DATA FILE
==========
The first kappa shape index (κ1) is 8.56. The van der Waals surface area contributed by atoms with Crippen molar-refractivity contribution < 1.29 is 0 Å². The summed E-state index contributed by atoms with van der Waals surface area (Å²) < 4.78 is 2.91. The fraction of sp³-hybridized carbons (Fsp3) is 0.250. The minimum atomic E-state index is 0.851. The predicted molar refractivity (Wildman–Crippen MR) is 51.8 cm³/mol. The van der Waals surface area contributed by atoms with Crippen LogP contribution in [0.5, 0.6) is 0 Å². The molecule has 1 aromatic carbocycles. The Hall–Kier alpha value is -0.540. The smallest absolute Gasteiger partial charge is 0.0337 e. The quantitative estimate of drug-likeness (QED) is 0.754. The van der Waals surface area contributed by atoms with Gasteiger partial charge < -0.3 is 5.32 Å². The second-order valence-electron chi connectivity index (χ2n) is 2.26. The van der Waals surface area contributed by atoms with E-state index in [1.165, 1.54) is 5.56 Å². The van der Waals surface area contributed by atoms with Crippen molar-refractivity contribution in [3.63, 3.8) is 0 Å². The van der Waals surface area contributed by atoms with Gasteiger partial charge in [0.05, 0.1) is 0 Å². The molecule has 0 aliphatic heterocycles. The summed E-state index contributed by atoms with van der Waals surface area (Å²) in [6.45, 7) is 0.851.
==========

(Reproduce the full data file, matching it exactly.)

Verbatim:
The first kappa shape index (κ1) is 8.56. The van der Waals surface area contributed by atoms with Crippen molar-refractivity contribution < 1.29 is 0 Å². The summed E-state index contributed by atoms with van der Waals surface area (Å²) < 4.78 is 2.91. The fraction of sp³-hybridized carbons (Fsp3) is 0.250. The minimum atomic E-state index is 0.851. The predicted molar refractivity (Wildman–Crippen MR) is 51.8 cm³/mol. The van der Waals surface area contributed by atoms with Crippen LogP contribution in [0.5, 0.6) is 0 Å². The molecule has 1 aromatic carbocycles. The Hall–Kier alpha value is -0.540. The smallest absolute Gasteiger partial charge is 0.0337 e. The quantitative estimate of drug-likeness (QED) is 0.754. The van der Waals surface area contributed by atoms with Gasteiger partial charge < -0.3 is 5.32 Å². The second-order valence-electron chi connectivity index (χ2n) is 2.26. The van der Waals surface area contributed by atoms with E-state index in [1.165, 1.54) is 5.56 Å². The van der Waals surface area contributed by atoms with Crippen molar-refractivity contribution in [3.63, 3.8) is 0 Å². The van der Waals surface area contributed by atoms with Gasteiger partial charge in [0.05, 0.1) is 0 Å². The molecule has 0 aliphatic heterocycles. The summed E-state index contributed by atoms with van der Waals surface area (Å²) in [6.45, 7) is 0.851.